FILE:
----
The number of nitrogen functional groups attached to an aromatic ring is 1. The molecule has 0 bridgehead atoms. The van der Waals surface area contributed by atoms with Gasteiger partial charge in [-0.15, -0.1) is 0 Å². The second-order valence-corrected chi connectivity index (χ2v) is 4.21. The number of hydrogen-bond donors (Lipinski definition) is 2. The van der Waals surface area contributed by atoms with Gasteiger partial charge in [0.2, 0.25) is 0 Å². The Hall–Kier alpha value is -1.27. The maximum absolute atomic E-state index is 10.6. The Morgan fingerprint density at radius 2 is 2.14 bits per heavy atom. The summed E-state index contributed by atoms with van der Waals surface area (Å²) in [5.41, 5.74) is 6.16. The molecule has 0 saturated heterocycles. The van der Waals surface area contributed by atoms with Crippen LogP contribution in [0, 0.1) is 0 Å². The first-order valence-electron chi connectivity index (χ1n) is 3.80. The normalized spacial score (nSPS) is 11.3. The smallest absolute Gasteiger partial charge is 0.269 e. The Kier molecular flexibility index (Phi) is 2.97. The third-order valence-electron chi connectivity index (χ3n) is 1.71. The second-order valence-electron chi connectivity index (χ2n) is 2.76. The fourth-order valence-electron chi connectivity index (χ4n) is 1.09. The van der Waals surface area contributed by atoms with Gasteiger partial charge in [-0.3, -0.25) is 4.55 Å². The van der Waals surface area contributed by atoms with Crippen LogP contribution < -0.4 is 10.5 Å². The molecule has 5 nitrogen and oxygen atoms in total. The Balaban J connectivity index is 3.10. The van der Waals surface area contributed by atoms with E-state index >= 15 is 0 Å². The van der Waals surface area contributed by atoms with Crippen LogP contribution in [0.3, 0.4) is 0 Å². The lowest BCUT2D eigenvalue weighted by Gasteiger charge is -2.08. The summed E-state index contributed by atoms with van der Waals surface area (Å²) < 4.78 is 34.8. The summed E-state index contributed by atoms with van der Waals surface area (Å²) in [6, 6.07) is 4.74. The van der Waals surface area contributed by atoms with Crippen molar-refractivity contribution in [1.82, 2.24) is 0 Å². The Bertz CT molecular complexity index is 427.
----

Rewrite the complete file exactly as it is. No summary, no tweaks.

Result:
The number of nitrogen functional groups attached to an aromatic ring is 1. The molecule has 0 bridgehead atoms. The van der Waals surface area contributed by atoms with Gasteiger partial charge in [-0.15, -0.1) is 0 Å². The second-order valence-corrected chi connectivity index (χ2v) is 4.21. The number of hydrogen-bond donors (Lipinski definition) is 2. The van der Waals surface area contributed by atoms with Gasteiger partial charge in [0.2, 0.25) is 0 Å². The Hall–Kier alpha value is -1.27. The maximum absolute atomic E-state index is 10.6. The Morgan fingerprint density at radius 2 is 2.14 bits per heavy atom. The summed E-state index contributed by atoms with van der Waals surface area (Å²) in [5.41, 5.74) is 6.16. The molecule has 0 saturated heterocycles. The van der Waals surface area contributed by atoms with Crippen LogP contribution in [0, 0.1) is 0 Å². The first-order valence-electron chi connectivity index (χ1n) is 3.80. The normalized spacial score (nSPS) is 11.3. The smallest absolute Gasteiger partial charge is 0.269 e. The Kier molecular flexibility index (Phi) is 2.97. The third-order valence-electron chi connectivity index (χ3n) is 1.71. The second-order valence-electron chi connectivity index (χ2n) is 2.76. The fourth-order valence-electron chi connectivity index (χ4n) is 1.09. The van der Waals surface area contributed by atoms with Gasteiger partial charge in [-0.3, -0.25) is 4.55 Å². The van der Waals surface area contributed by atoms with Crippen LogP contribution < -0.4 is 10.5 Å². The molecule has 5 nitrogen and oxygen atoms in total. The Balaban J connectivity index is 3.10. The van der Waals surface area contributed by atoms with E-state index >= 15 is 0 Å². The van der Waals surface area contributed by atoms with Crippen LogP contribution in [0.3, 0.4) is 0 Å². The lowest BCUT2D eigenvalue weighted by Gasteiger charge is -2.08. The summed E-state index contributed by atoms with van der Waals surface area (Å²) < 4.78 is 34.8. The summed E-state index contributed by atoms with van der Waals surface area (Å²) in [6, 6.07) is 4.74. The van der Waals surface area contributed by atoms with Crippen molar-refractivity contribution in [1.82, 2.24) is 0 Å². The Bertz CT molecular complexity index is 427.